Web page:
Recommendation 5: Double the number of nurses with a doctorate by 2020 (IOM, 2011, p. 13). This recommendation reflects a major professional challenge; that is, the consistent faculty shortage reported by schools of nursing in this country. Nursing needs additional professionals with earned doctoral degrees for education, practice, research, and leadership purposes.


  Recommendation 6: Ensure that nurses engage in lifelong learning (IOM, 2011, p. 13). To advance the recommendation of The Future of Nursing report, lifelong learning will be a requirement; for example, leading and partnering in redesigning the country’s health care systems and improving the quality, safety, and evidence base under patient-centered health care, specifically nursing care.


The third key message flows from the two prior messages and the call for greater scope of practice and higher education to meet changing dynamics and the increasing complexity of health care. Such conditions also recognize the need for nurses to be leaders and partners in changing and designing the reformed health care system. Thus, the third key message: Nurses should be fully involved as partners with physicians and other health professionals in designing the health care system for the United States.


  Recommendation 7 simply reinforces this key message; that is, prepare and enable nurses to lead change to advance health (IOM, 2011, p. 14).


The fourth key message addresses effective workforce planning and policy making related to current and future nursing shortages. Workforce shortages occur in all the health professions; thus, the workforce planning and policy-making initiative should be broader and more inclusive. However, the implementation of this recommendation is hampered by the lack of standardized data collection processes at the national and state levels and an adequate information infrastructure to handle such data and the reports needed. The eighth recommendation focuses on this need.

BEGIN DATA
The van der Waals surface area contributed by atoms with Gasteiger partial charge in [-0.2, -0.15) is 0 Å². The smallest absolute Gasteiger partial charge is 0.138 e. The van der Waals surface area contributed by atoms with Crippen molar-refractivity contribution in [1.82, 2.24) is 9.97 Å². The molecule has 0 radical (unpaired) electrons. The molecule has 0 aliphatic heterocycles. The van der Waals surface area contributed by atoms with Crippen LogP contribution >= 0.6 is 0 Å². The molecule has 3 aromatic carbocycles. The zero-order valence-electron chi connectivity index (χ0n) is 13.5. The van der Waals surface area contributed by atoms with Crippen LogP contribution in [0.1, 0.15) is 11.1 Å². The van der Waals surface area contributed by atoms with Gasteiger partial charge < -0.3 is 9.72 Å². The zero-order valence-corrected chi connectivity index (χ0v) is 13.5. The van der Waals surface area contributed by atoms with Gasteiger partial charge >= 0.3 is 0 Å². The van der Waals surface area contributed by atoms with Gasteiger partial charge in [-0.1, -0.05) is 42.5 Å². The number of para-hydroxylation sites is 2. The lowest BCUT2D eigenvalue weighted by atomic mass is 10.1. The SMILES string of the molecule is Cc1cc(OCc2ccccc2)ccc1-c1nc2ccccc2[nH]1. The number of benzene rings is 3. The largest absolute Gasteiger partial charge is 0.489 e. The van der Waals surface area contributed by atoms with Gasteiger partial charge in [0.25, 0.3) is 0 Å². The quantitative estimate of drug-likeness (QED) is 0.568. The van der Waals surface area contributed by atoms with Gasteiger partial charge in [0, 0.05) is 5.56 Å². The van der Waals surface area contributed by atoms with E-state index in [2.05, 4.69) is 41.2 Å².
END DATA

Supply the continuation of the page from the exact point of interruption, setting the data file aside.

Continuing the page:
Recommendation 8: Build an infrastructure for the collection and analysis of interprofessional health care workforce data (IOM, 2011, p. 14).


Following the publication of The Future of Nursing report in 2011, a Campaign for Action Initiative was formed through collaboration between the AARP and the RWJF to facilitate the implementation of the recommendations. The initiative is housed in the Center to Champion Nursing in America at the AARP. Fifty-one coalitions were formed, by state, under the campaign initiative.


In 2015, a follow-up report was published by the IOM, titled Assessing Progress on the Institute of Medicine Report: The Future of Nursing (IOM, Altman, Butler, & Shern, 2015). Ten recommendations were suggested by the assessment report, all intended to advance the campaign’s endeavors in implementing the original eight recommendations of the 2011 report.


The goals of the assessment report reflect the recommendations of the initial report, The Future of Nursing: Leading Change, Advancing Health. They include:


  Addressing educational transformation


  Leveraging nursing leadership


  Removing barriers to practice and care


  Fostering interprofessional collaboration


  Promoting diversity


  Bolstering workforce data